first published on February 19, 2016 by Josh
Everyone has seen the iconic flag raising photo taken on top of Mount Suribachi, here are 10 more photos taken during the battle for Iwo Jima.
Without a doubt, Iwo Jima was one of the bloodiest operations of the island hopping campaign. Everyone has seen the iconic flag raising photo taken on top of Mount Suribachi, but that photo alone does not even begin to tell the tale of Iwo Jima. Here are 10 more pictures taken on Iwo Jima that you may not have seen.
Armor was a valuable asset on Iwo Jima. The support tanks like the one picture above provided for the infantrymen was essential. The picture above is a top down view of a Sherman tank as it rolls across the black sand beaches of Iwo Jima.
Cpl. Edward Burckhardt found this kitten at the base of Mount Suribachi as the Marines were advancing. This image shows a completely different side of the bloody fight for Mount Suribachi.
This is the photograph Joe Rosenthal thought was going to have the most impact when his film reel went home. Little did he know that it was the image of the Marines raising the flag on Suribachi that would be a sensation. When Rosenthal was informed that one of his pictures was on the cover of every magazine in America, this was the image he first thought of.
An image taken by W. Eugene Smith that was on the cover of Time&Life magazine shows a Japanese blockhouse being demolished by a group of Marines.
A Marine with a flamethrower crests the top of a ridge line during a charge against a Japanese pillbox on Motoyama airfield.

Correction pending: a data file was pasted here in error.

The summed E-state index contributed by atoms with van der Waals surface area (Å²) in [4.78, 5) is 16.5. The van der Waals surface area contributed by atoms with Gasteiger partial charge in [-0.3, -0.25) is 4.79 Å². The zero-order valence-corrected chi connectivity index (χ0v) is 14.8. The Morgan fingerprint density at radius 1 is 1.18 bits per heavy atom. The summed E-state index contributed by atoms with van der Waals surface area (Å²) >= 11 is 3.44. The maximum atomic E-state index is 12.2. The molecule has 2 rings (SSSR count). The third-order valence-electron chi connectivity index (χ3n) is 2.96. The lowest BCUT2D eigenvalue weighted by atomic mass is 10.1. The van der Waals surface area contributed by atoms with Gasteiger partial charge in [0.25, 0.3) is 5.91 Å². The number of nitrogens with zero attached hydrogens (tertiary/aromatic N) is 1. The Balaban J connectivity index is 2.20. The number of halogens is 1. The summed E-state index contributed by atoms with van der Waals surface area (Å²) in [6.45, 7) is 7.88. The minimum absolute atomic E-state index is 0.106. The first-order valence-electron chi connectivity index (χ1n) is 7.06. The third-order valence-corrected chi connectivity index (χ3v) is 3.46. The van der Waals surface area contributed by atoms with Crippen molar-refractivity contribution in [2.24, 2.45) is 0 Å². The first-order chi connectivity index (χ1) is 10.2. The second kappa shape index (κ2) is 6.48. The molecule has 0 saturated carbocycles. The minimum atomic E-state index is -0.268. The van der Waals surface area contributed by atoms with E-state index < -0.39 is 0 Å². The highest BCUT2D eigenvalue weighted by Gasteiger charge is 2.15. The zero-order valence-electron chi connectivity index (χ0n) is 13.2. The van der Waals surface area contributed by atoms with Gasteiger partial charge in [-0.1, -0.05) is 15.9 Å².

A Japanese soldier was playing dead in a shell hole until two Marines came across him. After moving the grenade that was with in an arms reach of the Japanese soldier, the Marines ensure he wasn’t booby trapped. They then offer the man a cigarette before taking him captive.
Bombs fall out of the hatch of a USAF craft as it conducts one of many bombing runs intended to diminish the Japanese defense on the island.
This picture was snapped moments before the Marines on board the landing craft hit the beaches of Iwo Jima. This was just the beginning of what would be a slug fest with Japanese troops on the island.
Marines torch a Japanese defensive position from a short distance with flamethrowers. The flamethrowers were an effective weapon for burning out entrenched Japanese fighters who would have otherwise fought to the death, and cost many more lives.
An aerial image that was taken as the first wave of Marines advanced on Iwo Jima. In total, nearly 110,000 Marines, sailors, and airmen participated in rooting out the Japanese forces dug in on the island.